But that’s only the back end of the issue. Violence came into existence through Adam’s disobedience. Sacrifice is the means by which God stays His hand from meting out the deserved punishment.

In other words, from the beginning, sacrifice was an indication of God’s kindness and His desire for reconciliation despite Man’s waywardness.

In some respects one could say that God redeemed violence. Man brought on death by his disobedience, but like He does so often, God used the very thing that was so horrific, that looked like Defeat, and made it the instrument of Life.

Of course His ultimate act of redemption was taking on death Himself.

The commenter seems unaware that Jesus is God. His idea that our loving Father was doling out punishment to innocent Jesus as if He were a separate entity, a perfect man, an example of what we all can become, perhaps, shows the real problem in his understanding.

Here’s the truth about Jesus from Scripture:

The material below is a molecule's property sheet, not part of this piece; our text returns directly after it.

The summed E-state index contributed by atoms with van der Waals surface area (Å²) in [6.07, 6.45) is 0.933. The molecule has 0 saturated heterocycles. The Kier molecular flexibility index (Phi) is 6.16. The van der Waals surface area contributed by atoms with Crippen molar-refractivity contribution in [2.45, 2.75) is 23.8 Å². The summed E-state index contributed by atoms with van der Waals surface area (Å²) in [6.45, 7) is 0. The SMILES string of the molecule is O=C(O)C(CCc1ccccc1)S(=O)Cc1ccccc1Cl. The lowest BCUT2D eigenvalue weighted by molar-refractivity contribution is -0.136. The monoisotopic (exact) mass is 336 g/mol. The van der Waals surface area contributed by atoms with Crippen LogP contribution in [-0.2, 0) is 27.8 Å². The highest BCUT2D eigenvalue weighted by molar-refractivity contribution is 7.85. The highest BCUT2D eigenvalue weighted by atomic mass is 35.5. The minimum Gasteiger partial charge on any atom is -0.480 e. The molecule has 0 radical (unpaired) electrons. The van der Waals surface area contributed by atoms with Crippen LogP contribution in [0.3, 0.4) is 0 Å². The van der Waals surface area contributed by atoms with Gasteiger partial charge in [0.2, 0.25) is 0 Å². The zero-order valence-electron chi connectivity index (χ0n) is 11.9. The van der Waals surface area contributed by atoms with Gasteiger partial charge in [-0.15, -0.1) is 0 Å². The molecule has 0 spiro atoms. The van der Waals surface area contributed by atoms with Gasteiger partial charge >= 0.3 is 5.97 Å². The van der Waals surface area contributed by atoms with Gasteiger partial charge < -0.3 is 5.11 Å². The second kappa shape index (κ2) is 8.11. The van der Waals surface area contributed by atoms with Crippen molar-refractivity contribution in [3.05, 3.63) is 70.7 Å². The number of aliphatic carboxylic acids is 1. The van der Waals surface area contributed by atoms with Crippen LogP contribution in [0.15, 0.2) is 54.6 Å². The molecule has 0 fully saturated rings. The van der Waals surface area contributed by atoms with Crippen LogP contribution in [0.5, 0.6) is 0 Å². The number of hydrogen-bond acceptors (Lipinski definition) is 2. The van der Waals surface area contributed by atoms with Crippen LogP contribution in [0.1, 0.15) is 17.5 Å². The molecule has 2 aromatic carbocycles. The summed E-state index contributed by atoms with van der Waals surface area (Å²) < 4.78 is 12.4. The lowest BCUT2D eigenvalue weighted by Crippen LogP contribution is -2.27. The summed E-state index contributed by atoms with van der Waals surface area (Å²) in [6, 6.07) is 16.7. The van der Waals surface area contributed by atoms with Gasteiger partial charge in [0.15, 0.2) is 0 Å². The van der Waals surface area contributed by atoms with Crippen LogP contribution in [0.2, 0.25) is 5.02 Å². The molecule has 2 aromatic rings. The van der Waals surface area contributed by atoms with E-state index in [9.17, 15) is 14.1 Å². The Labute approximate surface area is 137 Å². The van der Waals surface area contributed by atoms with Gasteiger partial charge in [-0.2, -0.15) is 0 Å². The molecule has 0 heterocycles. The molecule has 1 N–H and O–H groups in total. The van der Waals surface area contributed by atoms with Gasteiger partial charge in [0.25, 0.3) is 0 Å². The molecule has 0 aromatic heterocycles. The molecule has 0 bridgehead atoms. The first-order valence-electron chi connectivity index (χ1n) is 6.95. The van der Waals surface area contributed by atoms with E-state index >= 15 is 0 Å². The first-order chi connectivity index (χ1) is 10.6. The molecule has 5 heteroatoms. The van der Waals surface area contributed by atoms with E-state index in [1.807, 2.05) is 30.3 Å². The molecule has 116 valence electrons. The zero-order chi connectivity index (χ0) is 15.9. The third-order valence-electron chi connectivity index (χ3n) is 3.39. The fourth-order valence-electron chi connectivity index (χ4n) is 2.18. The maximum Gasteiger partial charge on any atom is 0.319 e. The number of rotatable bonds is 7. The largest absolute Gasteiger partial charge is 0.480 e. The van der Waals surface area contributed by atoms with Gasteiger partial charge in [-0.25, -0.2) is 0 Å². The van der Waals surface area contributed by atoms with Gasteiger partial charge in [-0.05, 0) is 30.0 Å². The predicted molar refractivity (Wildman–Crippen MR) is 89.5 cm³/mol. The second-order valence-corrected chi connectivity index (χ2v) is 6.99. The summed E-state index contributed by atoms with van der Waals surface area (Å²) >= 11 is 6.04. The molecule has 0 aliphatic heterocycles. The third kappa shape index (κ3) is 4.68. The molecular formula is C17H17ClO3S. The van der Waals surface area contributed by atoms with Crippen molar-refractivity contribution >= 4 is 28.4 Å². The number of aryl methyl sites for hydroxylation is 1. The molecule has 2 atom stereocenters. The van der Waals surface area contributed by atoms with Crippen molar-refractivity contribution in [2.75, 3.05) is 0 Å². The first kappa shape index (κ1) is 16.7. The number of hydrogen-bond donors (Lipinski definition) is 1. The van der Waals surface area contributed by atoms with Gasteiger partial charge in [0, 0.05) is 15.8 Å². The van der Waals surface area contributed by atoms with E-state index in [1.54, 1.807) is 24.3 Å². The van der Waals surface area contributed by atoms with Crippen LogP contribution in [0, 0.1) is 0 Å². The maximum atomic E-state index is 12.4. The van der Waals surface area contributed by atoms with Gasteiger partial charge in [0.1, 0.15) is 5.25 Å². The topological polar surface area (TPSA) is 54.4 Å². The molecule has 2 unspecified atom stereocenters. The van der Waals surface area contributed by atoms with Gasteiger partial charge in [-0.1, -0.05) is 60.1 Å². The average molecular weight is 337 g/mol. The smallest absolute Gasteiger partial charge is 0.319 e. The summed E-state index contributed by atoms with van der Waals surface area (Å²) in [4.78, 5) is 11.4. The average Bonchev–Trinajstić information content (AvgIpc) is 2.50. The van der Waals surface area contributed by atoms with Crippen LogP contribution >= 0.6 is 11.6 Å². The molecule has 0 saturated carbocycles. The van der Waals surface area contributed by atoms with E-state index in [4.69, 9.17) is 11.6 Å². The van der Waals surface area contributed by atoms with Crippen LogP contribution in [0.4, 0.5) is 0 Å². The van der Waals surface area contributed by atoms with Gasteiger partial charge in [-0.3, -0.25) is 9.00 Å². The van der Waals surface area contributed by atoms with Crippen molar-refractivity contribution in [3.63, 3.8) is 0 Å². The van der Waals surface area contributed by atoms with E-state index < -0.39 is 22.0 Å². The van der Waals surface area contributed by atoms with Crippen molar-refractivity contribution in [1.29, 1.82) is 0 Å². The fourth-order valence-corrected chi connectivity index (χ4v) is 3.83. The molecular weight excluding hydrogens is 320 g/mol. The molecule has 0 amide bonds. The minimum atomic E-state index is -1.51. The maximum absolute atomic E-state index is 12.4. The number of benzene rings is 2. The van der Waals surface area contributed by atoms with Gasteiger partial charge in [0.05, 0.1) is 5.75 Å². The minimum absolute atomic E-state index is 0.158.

For in Him all the fullness of Deity dwells in bodily form. (Col. 2:9)

God didn’t deliver the punishment to someone else. He took it on Himself. God punished God.

Hard to grasp, I know. Right up there with God praying to God and God seated at the right hand of God. Let’s face it. We cannot understand how our transcendent triune Creator “works.” We can’t take Him apart and see how He fits back together. He is beyond our scrutiny.

Which isn’t to say we can’t know Him and what He did for us — that act of stepping in and accepting the violence we deserve, taking it on Himself that we might be free of guilt and sin and death.

Christ’s act was the preeminent act of redemption because by His death He defeated death so that those who believe in Him now have Life. What was intended to be a crushing blow became a means to victory.

There’s so much more I could say about that one comment. How sad that such a person considers himself a Christian, and yet he doesn’t know or understand the One whose Name he’s chosen to identify with.

He’s missed the point that yes, the crucifixion was horrific — undoubtedly more so than the movie showed — but because of the joy set before Him, Jesus endured the pain and the shame.

The joy? Each of us who accepts His substitutionary work and is redeemed, we are His joy. What an amazing God we have!

Published in: on October 13, 2011 at 5:50 pm  Comments (2)